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The GRI has a small but growing collection of material from artists such as Kerry James Marshall, Lorna Simpson and Kara Walker, and September 2018 acquired its first major archive in relation to the African American Art History Initiative, the archive of Betye Saar. Over a period of 50 years, Saar, a pioneering artist and major figure in the postwar art scene in Los Angeles, has produced assemblages, installations and public art works that are conceptually and materially grounded in the African American and African diasporic experiences. Archives play a central role at the GRI, and Saar’s archive is a cornerstone of the African American Art History Initiative. Sharing such acquisitions digitally, the GRI intends to enhance the visibility of works of art and cultural contributions by African Americans and to become a significant site of scholarship for African American art and culture.

The Getty does not launch the AAAHI alone. Its collaborative endeavor aims to enhance the visibility of and scholarly attention paid to African American artists and build on the substantial foundation that other institutions and individuals have contributed to this crucial history. Our initial partners include the California African American Museum and Art+Practice locally, and The Studio Museum in Harlem and Spelman College nationally. The AAAHI’s growing advisory committee of leading scholars, artists and curators – which includes Andrea Barnwell Brownlee of Spelman College, Richard J. Powell of Duke University, Bridget R. Cooks of UC Irvine, and Mark Godfrey of Tate Modern – will help shape the GRI’s collecting strategies and evaluate how we can best serve the field. Complementing institutions such as the New York Public Library’s Schomburg Center for Research in Black Culture and the Smithsonian Archives of American Art, the GRI will make a distinct contribution as a research center for African American art of the postwar period. Further, the GRI will partner with historically black colleges and universities to maximize the research potential of its digital archives, increase scholarly access, and create a larger community. As the artist Noah Purifoy wrote in the late 1960s, “art is of little or no value if in its relatedness it does not effect change.”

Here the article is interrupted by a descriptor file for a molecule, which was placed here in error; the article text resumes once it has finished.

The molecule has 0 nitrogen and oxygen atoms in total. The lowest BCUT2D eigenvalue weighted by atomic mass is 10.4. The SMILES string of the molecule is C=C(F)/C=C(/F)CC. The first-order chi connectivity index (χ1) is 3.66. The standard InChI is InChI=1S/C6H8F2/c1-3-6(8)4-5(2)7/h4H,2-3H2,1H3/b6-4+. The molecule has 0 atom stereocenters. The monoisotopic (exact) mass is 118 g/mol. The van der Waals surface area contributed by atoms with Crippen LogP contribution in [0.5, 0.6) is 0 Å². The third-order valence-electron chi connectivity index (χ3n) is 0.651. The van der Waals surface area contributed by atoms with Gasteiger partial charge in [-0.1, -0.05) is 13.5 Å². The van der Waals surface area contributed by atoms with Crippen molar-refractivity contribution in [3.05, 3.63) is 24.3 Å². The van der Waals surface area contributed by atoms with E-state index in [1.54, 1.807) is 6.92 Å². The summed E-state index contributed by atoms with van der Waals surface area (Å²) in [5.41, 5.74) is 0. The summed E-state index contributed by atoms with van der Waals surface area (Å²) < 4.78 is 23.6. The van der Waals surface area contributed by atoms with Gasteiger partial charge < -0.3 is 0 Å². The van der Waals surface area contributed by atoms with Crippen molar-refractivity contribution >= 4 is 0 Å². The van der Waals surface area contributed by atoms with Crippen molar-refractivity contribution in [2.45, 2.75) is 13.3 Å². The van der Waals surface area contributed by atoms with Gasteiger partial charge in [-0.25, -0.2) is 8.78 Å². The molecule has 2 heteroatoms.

Andrew Perchuk is Acting Director of the Getty Research Institute and Kellie Jones is Senior Consultant for the African American Art History Initiative at the Getty Research Institute and Professor of Art History and Archaeology at Columbia University

This article was first published in the Winter 19 issue